Negotiating the Trans-Pacific Strategic Economic Partnership Agreement (TPP) is not an easy task. Negotiations are even more difficult as the TPP now covers countries that have an inexperienced level of freedom and a new exposure to international rulemaking. The density of negotiations is extremely high. Japan, who joined talks later on in the process, participates in a meeting practically every week. The speed of these negotiations is also remarkably faster than those of ordinary free trade agreements (FTA).
At present, topics with a large gap among the participating countries are reported to be: Tariffs, the protection of intellectual property rights, competition policies (over preferential treatment of state-owned companies), and the environment. In other areas, negotiations are coming close to an agreement. Given that tariffs, which are the crux of trade negotiations, are being focused on, we should interpret this as meaning negotiations are heading towards a conclusion.
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The approval rate of the TPP by the Japanese public has always been high. For example, a July 2013 poll in the Nikkei newspaper shows the number of those who were in favor of participation in the TPP was higher than those who were against it, and in October 2013 those who answered that the abolition of tariffs, at least partially, in five important items such as rice was “reasonable” made up more than 50% of respondents.
The reason for such an amiable acceptance appears to be the widely shared perspective that the globalization of corporate activities will not just strengthen the international competitiveness of companies, but also be beneficial for the Japanese public as a whole. In fact, large companies, as well as smaller companies, local governments and even labor unions in Japan support the globalization of Japanese companies.
|Twenty One Areas of TPP Negotiations|
|Areas that deepen WTO commitments (WTO+)||Areas uncovered by the WTO (WTO-X)|
○ Market access for goods
○ Rules of origin
○ Sanitary and phytosanitary measures (SPS)
○ Technical barriers to trade (TBT)
○ Trade remedies (safeguards, etc.)
○ Cross-border services
○ Temporary entry
○ Financial services
○ Dispute settlement
○ Government procurement
○ Intellectual property
○ Administrative and institutional matters
○ Cooperation and capacity building
○ Cross-sectoral matters
In a 2012 empirical study in which myself and Ando Mitsuyo, an associate professor at Keio University, used panel data of Japanese manufacturing companies and found that those which increased the number of subsidiaries in East Asia had a higher rate of increasing jobs in Japan.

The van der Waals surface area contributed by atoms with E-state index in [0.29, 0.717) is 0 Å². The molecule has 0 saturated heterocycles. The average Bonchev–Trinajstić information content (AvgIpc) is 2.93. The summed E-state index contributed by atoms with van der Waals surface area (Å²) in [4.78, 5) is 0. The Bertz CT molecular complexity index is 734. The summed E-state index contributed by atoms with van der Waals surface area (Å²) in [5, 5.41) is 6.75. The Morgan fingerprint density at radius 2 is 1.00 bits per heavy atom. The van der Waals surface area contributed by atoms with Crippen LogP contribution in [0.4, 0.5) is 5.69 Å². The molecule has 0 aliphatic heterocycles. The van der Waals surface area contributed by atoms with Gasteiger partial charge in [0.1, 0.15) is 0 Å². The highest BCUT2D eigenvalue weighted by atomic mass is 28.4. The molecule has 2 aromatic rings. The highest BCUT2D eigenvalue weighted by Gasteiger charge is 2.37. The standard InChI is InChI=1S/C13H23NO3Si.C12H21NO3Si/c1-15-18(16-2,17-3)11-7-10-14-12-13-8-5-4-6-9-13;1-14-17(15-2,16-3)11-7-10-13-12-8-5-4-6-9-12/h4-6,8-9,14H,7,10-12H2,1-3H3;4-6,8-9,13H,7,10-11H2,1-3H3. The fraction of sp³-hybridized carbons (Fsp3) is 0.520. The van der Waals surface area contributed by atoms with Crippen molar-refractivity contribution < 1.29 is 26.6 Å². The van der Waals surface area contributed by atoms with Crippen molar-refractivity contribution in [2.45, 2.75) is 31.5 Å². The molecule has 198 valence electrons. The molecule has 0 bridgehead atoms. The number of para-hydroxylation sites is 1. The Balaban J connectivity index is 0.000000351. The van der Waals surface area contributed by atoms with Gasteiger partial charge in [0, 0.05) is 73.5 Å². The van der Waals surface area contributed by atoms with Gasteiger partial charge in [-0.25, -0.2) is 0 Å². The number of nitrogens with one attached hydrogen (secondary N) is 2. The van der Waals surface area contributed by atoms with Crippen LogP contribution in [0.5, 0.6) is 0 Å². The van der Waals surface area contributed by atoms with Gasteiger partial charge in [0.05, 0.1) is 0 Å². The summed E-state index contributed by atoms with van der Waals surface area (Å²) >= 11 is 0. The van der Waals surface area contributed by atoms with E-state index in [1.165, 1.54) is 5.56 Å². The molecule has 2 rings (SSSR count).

International production networks, which developed mainly in East Asia, are a source of competitiveness for Japan and Japanese companies. Thus further improvement in the investment environment on the part of emerging and developing countries is necessary. The most important pillars for economic growth strategies for Japan, or the third arrow of “Abenomics” (Structural Reform) are the attainment of the TPP and other mega-FTAs, the promotion of further globalization of Japanese companies, and a delay in, or avoidance of, a hollowing-out in Japan.
The final judgment of the economic effect of the TPP needs to be made by looking at how qualified agreements will be reached; Whether policies for that purpose will be implemented as promised; how much of resulting improvements in policy environment and preferential treatment will be utilized; and how much of the policies associated with the TPP, such as benefits for small companies, will be put into practice. At least once the negotiations are concluded, there will not be any doubt that the TPP will open up a new horizon of international trade policies.
The essential features of the TPP are, first, a high level of liberalization and, second, international rulemaking. Regarding liberalization, the abolition of tariffs and the liberalization of services and investment, which was insufficient in the past FTAs of Japan, will achieve significant results. In terms of international rulemaking, the TPP will become an unprecedented example of the protection of intellectual property, government procurement, competition, dispute settlement, and so on.
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In comparison with policy disciplines under the World Trade Organization (WTO), TPP includes a lot of both WTO plus (WTO+), which deepens commitments under the WTO, and WTO extra (WTO-X), which goes further into policy modes not covered by the WTO. Looking at the twenty-one areas of TPP negotiations, some are in a rather precarious situation for determining how they should be classified. However, in this article they have been roughly classified according to a paper written in 2010 by Henrik Horn, Mavroidis and Sapir, and are presented in the table above. The investment climate will dramatically improve particularly in emerging and developing countries through the TPP negotiations in these areas.